"Federal law does not have much interest in gambling," says I. Nelson Rose, an attorney and a senior professor at the Whittier Law School in California, "unless it is organised crime or the federal government has to get involved, as with interstate horse racing". One of the leading experts on gaming (here, gambling) law, Professor Rose is the author of the upcoming Internet Gaming Law. "There's too much social betting to begin with." Whether it's an office pool on the Oscars, a round of horse shoes or even Governors making friendly Super Bowl bets (which might even violate their state's laws!), social betting is so pervasive in society, that eradicating it would be a fool's errand on the part of the government. Instead, the federal government focuses its attention on those who can make money off of gambling, typically organised crime. "The enforcement of gambling laws," says Prof. Rose, "is low on the list of priority's of the federal government."

"If it is truly a game of skill," says Prof. Rose, "it is not gambling. And if participants are merely betting on themselves — more of an entry fee than a wager — it would not fall under any federal law." According to Prof. Rose, those "bets" players are putting on themselves could legally be considered "an entry fee". Side bets would not fall under federal law either as federal gambling laws do not apply to patrons of bookies. In short: Federal gambling law applies to those who are making money off the act of gambling and not simple wagering on games of skill.

It's the state laws where things get sticky. In the United States, gambling laws differ by individual states. Some states have old and outdated gambling laws on the books. Take California, which says it is illegal to bet on contests of "skill, speed and endurance". Other states, such as Arizona, are starting to even take measures to make wagering on games of skill difficult. States having measures on gambling is not unique. "All of the states have prohibitions on gambling," Prof. Rose points out, "but again, most exempt games which are predominantly skill." If video games are games of skill and not chance, then it could very well not fall under state law. Some states restrict even games of skill. The question is largely: Are fighting games in fact games of skill or chance? Play a couple rounds with guys like Daigo Umehara or Alex Valle and see how far luck gets you.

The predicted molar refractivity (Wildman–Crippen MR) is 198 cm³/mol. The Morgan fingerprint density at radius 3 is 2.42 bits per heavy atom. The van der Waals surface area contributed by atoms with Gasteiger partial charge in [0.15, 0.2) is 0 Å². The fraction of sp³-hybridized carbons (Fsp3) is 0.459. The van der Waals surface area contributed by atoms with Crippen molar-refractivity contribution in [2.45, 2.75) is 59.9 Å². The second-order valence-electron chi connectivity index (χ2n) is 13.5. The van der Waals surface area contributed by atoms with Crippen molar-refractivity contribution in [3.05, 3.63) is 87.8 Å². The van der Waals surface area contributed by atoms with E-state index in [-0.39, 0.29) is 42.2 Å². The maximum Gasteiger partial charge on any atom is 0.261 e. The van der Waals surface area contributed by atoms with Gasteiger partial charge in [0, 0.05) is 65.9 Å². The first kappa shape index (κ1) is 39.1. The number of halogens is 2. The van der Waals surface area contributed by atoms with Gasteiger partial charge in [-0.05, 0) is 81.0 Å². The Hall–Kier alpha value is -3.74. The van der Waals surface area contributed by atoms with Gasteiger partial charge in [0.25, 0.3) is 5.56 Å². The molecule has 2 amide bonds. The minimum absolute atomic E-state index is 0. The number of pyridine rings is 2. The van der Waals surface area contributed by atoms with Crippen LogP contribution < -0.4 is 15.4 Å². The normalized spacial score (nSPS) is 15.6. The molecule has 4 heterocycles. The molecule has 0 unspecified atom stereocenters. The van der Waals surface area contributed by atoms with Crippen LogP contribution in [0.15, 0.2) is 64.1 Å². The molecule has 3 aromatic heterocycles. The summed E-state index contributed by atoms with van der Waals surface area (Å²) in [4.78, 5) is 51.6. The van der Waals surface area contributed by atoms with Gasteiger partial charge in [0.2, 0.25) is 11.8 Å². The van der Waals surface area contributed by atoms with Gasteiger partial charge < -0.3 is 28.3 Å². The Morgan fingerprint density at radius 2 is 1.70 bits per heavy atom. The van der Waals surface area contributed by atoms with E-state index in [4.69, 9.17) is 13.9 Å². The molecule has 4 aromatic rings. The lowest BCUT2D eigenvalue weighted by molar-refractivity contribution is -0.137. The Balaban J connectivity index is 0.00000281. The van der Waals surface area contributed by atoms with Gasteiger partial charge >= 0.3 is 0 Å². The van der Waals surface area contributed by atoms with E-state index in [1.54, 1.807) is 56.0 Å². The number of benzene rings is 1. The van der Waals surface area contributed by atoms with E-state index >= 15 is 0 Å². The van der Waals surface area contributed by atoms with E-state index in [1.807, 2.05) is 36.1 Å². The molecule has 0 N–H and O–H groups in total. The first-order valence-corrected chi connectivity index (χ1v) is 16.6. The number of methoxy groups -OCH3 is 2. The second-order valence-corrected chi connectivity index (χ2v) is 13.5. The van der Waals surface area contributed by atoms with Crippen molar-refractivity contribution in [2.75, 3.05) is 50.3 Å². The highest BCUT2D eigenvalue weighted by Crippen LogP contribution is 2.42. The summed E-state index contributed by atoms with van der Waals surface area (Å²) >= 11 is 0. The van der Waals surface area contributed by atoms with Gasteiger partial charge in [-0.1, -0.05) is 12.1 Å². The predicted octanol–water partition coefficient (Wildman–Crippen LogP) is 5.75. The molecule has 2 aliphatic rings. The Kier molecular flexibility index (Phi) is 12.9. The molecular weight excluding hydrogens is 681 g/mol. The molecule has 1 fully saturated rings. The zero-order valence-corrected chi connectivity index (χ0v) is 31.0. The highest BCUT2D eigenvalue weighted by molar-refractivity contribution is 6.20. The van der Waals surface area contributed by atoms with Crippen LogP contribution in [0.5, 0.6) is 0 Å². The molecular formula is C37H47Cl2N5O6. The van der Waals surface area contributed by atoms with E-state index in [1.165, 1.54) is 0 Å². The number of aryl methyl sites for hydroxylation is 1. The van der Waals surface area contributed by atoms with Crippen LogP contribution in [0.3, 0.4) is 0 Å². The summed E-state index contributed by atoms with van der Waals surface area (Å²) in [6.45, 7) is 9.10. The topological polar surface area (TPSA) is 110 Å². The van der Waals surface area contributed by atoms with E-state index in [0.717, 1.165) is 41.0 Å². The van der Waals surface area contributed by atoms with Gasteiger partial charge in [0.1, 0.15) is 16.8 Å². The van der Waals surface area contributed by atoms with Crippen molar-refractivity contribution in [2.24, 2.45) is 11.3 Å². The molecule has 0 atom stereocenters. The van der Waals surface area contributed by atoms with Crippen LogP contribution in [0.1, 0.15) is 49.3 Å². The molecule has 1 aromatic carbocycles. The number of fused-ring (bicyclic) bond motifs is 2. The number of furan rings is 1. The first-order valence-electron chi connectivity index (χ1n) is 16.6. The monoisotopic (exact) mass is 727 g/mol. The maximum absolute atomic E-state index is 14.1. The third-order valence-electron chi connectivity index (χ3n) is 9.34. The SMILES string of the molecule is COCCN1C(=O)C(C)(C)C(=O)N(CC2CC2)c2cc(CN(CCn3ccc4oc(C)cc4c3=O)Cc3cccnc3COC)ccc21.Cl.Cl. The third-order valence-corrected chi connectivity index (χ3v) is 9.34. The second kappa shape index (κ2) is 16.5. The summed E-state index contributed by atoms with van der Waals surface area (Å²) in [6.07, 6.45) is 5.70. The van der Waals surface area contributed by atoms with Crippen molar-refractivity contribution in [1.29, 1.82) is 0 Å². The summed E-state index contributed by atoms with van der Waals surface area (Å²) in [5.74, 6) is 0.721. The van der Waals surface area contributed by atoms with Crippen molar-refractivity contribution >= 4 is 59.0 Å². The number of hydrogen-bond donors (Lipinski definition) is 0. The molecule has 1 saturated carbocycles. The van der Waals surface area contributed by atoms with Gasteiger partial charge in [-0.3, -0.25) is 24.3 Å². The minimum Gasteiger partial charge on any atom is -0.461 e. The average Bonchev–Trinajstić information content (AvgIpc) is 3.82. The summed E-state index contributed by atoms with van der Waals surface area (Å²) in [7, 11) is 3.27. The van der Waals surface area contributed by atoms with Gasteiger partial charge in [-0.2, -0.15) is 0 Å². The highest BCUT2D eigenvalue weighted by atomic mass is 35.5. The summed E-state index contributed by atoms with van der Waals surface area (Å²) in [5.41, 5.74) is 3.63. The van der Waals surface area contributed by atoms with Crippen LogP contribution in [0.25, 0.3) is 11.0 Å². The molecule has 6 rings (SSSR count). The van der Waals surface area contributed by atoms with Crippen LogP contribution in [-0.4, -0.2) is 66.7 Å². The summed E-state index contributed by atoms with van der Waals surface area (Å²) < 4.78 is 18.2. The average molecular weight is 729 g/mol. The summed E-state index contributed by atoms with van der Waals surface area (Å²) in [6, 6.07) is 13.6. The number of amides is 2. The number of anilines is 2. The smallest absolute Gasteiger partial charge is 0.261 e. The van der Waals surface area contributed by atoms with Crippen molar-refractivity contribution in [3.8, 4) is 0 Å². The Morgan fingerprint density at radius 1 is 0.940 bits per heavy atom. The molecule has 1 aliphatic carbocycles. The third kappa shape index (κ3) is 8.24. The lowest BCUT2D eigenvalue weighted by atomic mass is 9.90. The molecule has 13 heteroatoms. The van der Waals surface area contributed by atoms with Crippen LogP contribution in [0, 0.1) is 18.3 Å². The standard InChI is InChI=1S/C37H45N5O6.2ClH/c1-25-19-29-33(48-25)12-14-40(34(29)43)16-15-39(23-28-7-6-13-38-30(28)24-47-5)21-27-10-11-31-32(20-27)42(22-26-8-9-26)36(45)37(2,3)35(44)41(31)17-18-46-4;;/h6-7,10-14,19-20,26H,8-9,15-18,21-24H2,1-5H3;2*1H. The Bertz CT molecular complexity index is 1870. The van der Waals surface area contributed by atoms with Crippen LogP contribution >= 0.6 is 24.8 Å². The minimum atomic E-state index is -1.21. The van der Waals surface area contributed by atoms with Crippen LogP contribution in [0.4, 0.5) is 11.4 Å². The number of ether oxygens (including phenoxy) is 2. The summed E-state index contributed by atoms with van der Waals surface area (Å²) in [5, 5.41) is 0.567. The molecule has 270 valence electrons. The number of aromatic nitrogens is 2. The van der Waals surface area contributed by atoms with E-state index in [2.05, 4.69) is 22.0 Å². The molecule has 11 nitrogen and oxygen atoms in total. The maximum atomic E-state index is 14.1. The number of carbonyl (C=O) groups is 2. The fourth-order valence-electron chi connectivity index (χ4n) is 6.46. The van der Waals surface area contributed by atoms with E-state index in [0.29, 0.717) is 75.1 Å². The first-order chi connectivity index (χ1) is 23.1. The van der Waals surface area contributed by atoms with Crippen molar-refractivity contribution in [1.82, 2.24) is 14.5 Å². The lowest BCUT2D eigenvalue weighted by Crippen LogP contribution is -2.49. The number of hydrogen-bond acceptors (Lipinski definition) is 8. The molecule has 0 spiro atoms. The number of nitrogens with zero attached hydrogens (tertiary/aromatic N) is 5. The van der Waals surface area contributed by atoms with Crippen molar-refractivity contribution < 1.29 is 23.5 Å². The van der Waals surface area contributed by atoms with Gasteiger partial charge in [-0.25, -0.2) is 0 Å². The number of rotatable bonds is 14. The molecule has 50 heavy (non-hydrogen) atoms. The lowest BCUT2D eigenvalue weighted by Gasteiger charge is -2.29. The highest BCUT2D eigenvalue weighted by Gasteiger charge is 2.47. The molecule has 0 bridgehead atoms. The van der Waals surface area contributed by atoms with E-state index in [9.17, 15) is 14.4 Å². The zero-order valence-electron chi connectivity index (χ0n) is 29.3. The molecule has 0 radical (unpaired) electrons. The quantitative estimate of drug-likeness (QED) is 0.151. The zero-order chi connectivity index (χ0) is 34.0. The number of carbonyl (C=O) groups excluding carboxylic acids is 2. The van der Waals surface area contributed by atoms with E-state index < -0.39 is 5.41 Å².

"The appeal for money matches is simple," says Popular. "It's cash in hand, right away." You play to win, bring your best game and "not some experimental bullshit tactics". Once that is cash on the table—or more often than not, television set—it starts. And it ends when the fight is over. "You're not going to rage quit in a room with a people betting money," says Popular. "No way."

Rage quitting and the arcade tradition of fighting games are driving forces for the perceived needs for players to hash things out in person. "Money matches can also be a way to settle scores between players who have online drama," says Killian. Web start-up BringIt.com is offering an online matchmaking service that using a ranking-type system to match players of similar skill levels in money matches. Players pay beforehand via PayPal to reduce the risk of sudden quits or "connection problems".

The federal Wire Act prohibits anyone in the gambling business, Prof. Rose explains, from using interstate wire infrastructure to transmit info that can be used in placing bets on sporting events. BringIt.com side-steps that as competing in video games is, as previously defined, a game of skill. Players are not "betting", but rather putting money as an entry fee. BringIt.com makes its money on the match-making service it offers, by taking a 14 per cent service fee on each match players accept or enter. "However, there are nine states within the US where the participation in skill-based video game tournaments for cash prizes is not allowed," notes BringIt.com. "At this time, if you live in the following states, you may not play for cash prizes on BringIt: Arizona, Arkansas, Delaware, Florida, Indiana, Iowa, Louisiana, Maryland, Montana, Tennessee and Vermont."

But for some, the appeal of money matches isn't the money and isn't even the winning, but the millisecond before a decision is made, the gut reaction. Many of the top fighting game players do gamble on cards, craps and slots. Some of them are as good at gambling as gaming, good enough to earn hundreds of thousands of dollars. "To play fighting games is to gamble," says Killian. "These guys gamble with every move they make — the gambling sensibility is aligned perfectly with fighting games."

And those thinking of playing money matches at the next big fighting tourney, Killian offers this advice: "Capcom's position would certainly be to check your federal, state, and local laws regarding gambling, and to follow them."